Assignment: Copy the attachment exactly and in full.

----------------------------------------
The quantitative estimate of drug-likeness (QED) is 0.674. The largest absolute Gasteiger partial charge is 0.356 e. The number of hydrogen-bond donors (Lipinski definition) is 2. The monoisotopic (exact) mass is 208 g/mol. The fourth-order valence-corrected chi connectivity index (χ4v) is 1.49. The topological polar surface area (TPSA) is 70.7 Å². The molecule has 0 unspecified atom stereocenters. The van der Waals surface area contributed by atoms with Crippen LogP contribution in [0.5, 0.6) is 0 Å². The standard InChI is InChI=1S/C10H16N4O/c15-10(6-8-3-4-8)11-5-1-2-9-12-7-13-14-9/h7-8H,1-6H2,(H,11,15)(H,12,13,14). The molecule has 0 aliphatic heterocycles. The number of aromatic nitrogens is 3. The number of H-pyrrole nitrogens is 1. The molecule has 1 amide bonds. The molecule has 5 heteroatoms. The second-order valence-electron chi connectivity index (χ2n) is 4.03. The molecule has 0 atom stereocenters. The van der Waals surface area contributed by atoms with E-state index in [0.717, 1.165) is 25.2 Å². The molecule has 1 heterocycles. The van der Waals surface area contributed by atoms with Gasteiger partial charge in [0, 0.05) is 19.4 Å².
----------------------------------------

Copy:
The quantitative estimate of drug-likeness (QED) is 0.674. The largest absolute Gasteiger partial charge is 0.356 e. The number of hydrogen-bond donors (Lipinski definition) is 2. The monoisotopic (exact) mass is 208 g/mol. The fourth-order valence-corrected chi connectivity index (χ4v) is 1.49. The topological polar surface area (TPSA) is 70.7 Å². The molecule has 0 unspecified atom stereocenters. The van der Waals surface area contributed by atoms with Crippen LogP contribution in [0.5, 0.6) is 0 Å². The standard InChI is InChI=1S/C10H16N4O/c15-10(6-8-3-4-8)11-5-1-2-9-12-7-13-14-9/h7-8H,1-6H2,(H,11,15)(H,12,13,14). The molecule has 0 aliphatic heterocycles. The number of aromatic nitrogens is 3. The number of H-pyrrole nitrogens is 1. The molecule has 1 amide bonds. The molecule has 5 heteroatoms. The second-order valence-electron chi connectivity index (χ2n) is 4.03. The molecule has 0 atom stereocenters. The van der Waals surface area contributed by atoms with E-state index in [0.717, 1.165) is 25.2 Å². The molecule has 1 heterocycles. The van der Waals surface area contributed by atoms with Gasteiger partial charge in [0, 0.05) is 19.4 Å².